Wesbild JV building six-storey industrial/office in Vancouver

IMAGE: Marine Landing will be Vancouver’s first twinned, six-storey stacked industrial and office complex. (Courtesy Wesbild)

Marine Landing will be Vancouver’s first twinned, six-storey stacked industrial and office complex. (Courtesy Wesbild)

Canada’s largest stacked mixed-use industrial project has launched in Vancouver as the region continues to grapple with a mere one per cent industrial vacancy rate and surging demand.

Marine Landing will be Vancouver’s first twinned, six-storey stacked industrial and office complex, offering ownership of flexible workspaces ranging from 600 to 34,000 square feet. The complex in South Vancouver near Marine Station on the Canada Line is being developed and marketed in partnership by Wesbild, Rennie, Colliers and KingSett Capital.

Lilian Arishenkoff, senior vice-president of development at Vancouver-based Wesbild, said the strata development is an interesting, strategic opportunity for the company.

“We thought it would be a great opportunity for us to actually jump into this stacked industrial market. The opportunity arose for us to do that,” she said. “We’ve taken it on full and we’re building this amazing project. . . . It’s really one of the first of its kind in Western Canada.

“Typically, industrial is more two-level. There have been some projects that have been four levels, but we’ve taken it even a step further to create what I, and I think the team, envisions as an opportunity for industrial users to become part of a community.”

Marine Landing’s design, functionality

Marine Landing, about a 20-minute drive from downtown Vancouver, will add 340,000 square feet to the tight industrial market in the city.

As the building proceeds to its higher levels, the ceiling heights will decrease in size. Plans call for ceiling heights of about 21 feet for Level 1; 16 feet for Level 2; 13 feet for Levels 3 & 4; 12 feet for Level 5; and 11 feet for Level 6.

“We’re trying to push some of those light industrial users up the building and help them kind of re-envision a new way of industrial development actually – how it works and how it functions,” said Arishenkoff. “We’re trying to create this mix of different kinds of users.

“Some of the users we’re thinking we’re actually going to attract are maybe film production, design studios, medical technological labs, artist studios.”

She said despite a “soft launch” for the project, there has been plenty of interest from potential occupiers.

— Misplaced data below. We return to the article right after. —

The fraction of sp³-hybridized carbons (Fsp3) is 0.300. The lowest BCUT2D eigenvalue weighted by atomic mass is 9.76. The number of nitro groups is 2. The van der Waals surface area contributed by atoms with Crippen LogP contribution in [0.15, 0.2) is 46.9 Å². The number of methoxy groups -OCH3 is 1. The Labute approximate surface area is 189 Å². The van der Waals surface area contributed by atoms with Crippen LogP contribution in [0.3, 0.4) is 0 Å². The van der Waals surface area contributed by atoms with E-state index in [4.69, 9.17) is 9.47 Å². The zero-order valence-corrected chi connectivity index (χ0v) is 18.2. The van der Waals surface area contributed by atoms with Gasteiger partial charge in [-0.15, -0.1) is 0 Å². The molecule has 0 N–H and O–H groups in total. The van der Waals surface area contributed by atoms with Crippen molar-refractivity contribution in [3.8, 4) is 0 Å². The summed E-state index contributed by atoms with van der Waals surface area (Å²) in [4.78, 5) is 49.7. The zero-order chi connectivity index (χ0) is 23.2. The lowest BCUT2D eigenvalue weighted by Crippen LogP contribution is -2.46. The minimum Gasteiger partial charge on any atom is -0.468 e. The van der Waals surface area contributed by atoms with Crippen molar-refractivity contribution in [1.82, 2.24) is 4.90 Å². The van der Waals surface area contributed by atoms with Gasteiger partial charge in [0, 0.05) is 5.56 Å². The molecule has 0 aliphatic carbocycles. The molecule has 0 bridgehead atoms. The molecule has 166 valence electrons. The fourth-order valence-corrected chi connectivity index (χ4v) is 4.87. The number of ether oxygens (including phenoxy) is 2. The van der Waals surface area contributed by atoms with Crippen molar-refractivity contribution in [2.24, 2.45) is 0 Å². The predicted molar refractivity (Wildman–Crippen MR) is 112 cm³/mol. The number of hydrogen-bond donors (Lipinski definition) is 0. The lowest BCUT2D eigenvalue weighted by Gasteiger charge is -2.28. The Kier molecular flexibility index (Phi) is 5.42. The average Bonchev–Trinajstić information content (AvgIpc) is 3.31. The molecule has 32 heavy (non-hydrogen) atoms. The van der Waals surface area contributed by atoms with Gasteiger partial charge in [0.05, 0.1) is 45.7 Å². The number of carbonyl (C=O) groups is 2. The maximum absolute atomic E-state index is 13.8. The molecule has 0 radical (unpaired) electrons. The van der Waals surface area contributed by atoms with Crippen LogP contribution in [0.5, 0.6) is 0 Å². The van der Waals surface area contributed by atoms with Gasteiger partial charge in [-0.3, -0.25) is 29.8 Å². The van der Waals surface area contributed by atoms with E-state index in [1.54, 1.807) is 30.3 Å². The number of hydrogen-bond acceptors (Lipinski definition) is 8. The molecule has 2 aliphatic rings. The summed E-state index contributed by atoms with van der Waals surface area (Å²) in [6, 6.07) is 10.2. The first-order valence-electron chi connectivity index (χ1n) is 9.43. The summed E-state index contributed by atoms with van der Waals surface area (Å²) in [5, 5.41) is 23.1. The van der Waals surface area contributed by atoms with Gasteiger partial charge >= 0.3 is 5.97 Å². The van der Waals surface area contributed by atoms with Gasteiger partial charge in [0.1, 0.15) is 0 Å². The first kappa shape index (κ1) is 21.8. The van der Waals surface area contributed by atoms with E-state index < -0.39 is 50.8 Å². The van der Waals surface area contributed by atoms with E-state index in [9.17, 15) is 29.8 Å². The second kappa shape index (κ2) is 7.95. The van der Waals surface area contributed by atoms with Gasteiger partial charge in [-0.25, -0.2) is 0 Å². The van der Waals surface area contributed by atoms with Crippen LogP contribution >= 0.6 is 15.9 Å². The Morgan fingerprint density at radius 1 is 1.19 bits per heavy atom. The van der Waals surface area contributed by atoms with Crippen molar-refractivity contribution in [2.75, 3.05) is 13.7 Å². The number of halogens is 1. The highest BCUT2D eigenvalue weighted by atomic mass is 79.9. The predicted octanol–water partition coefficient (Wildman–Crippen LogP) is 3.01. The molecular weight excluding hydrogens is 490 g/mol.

The project will include more than 50 oversized parking stalls and 400 regular parking stalls in a fully secure business parkade, which also includes 46 electric vehicle charging stations. The parkade has nine-foot ceilings to accommodate sprinter vans.

Marine Landing will include oversized elevators, extra-wide corridors, at-grade ramps, wide loading bays and spacious delivery facilities to ease logistics. Floorplans and buildouts can be customized to accommodate future growth.

Sixth-floor amenities include a patio and large flexible lounge space for corporate meetings, events and socializing; a fully operational kitchen ideal for hosting private events; boardroom with table seating for 10 and bench seating for an additional 10; audio-visual equipment for presentations and teleconferencing.

Additional amenities include end-of-trip cycling facilities with lockers, showers, bike storage, bike repair zone and fully stocked workshop; a bike wash station; 1,200-square-foot fitness centre with treadmills, elliptical, upright cycle units and more; a rooftop patio with BBQ areas, natural gas fire pit, dog run area and landscaping.

Metro Vancouver’s tight industrial market

The project comes at a time when the industrial real estate market is experiencing record lows throughout Metro Vancouver. According to Colliers, asking rental rates for industrial space reached a historical high of $14.09 per square foot in Q1 2021, up 7.5 per cent from a year ago.

“There are a lot of folks out there that just can’t find space,” said Arishenkoff, who called the location an emerging district for this type of project.

“It’s really a new and emerging spot for us to provide this kind of opportunity for folks out there who just can’t find the industrial space that they want closer to an urban centre, but they don’t want to be out in Langley or Delta.

“They want to still be within an area that has some urban atmosphere to it.”

She said the hope is that construction starts in the new year and it will take two years to build.

“This is very rare. Usually industrial land, industrial development, is very low-density. Our project is a much higher density. . . . It’s an interesting model,” said Arishenkoff.

“We’re extremely excited about it and one of the things I think really makes it unique is that we’re creating a community. We’re creating an opportunity for a number of different businesses to get together and to create positive connections and synergies.

“To complement that and to help facilitate that, we have a number of amenities in the buildings which will help to create an interesting sense of place and I think sense of pride . . .  pride of ownership because this is a strata project.

“It’s not a project where we’re building it and we’re leasing space. It’s a new, evolving way of working for folks out there.”



Mario Toneguzzi, based in Calgary has 37 years of experience as a daily newspaper writer, columnist and editor. He worked for 35 years at the Calgary Herald covering sports, crime,…

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Mario Toneguzzi, based in Calgary has 37 years of experience as a daily newspaper writer, columnist and editor. He worked for 35 years at the Calgary Herald covering sports, crime,…

Read more




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